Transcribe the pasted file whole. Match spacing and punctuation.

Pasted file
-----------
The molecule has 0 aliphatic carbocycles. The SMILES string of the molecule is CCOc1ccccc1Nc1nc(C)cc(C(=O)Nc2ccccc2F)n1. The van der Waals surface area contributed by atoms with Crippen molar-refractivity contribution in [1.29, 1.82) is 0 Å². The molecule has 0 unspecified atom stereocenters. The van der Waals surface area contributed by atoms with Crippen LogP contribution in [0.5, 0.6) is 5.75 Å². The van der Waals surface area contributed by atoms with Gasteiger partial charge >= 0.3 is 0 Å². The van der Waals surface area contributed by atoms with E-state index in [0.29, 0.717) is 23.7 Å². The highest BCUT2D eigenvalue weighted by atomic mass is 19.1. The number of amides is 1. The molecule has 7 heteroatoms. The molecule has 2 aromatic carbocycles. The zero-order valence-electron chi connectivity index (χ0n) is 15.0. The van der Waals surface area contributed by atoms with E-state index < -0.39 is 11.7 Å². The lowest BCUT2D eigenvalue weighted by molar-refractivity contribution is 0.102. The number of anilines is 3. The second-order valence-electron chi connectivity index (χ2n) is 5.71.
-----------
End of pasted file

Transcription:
The molecule has 0 aliphatic carbocycles. The SMILES string of the molecule is CCOc1ccccc1Nc1nc(C)cc(C(=O)Nc2ccccc2F)n1. The van der Waals surface area contributed by atoms with Crippen molar-refractivity contribution in [1.29, 1.82) is 0 Å². The molecule has 0 unspecified atom stereocenters. The van der Waals surface area contributed by atoms with Crippen LogP contribution in [0.5, 0.6) is 5.75 Å². The van der Waals surface area contributed by atoms with Gasteiger partial charge >= 0.3 is 0 Å². The van der Waals surface area contributed by atoms with E-state index in [0.29, 0.717) is 23.7 Å². The highest BCUT2D eigenvalue weighted by atomic mass is 19.1. The number of amides is 1. The molecule has 7 heteroatoms. The molecule has 2 aromatic carbocycles. The zero-order valence-electron chi connectivity index (χ0n) is 15.0. The van der Waals surface area contributed by atoms with E-state index < -0.39 is 11.7 Å². The lowest BCUT2D eigenvalue weighted by molar-refractivity contribution is 0.102. The number of anilines is 3. The second-order valence-electron chi connectivity index (χ2n) is 5.71.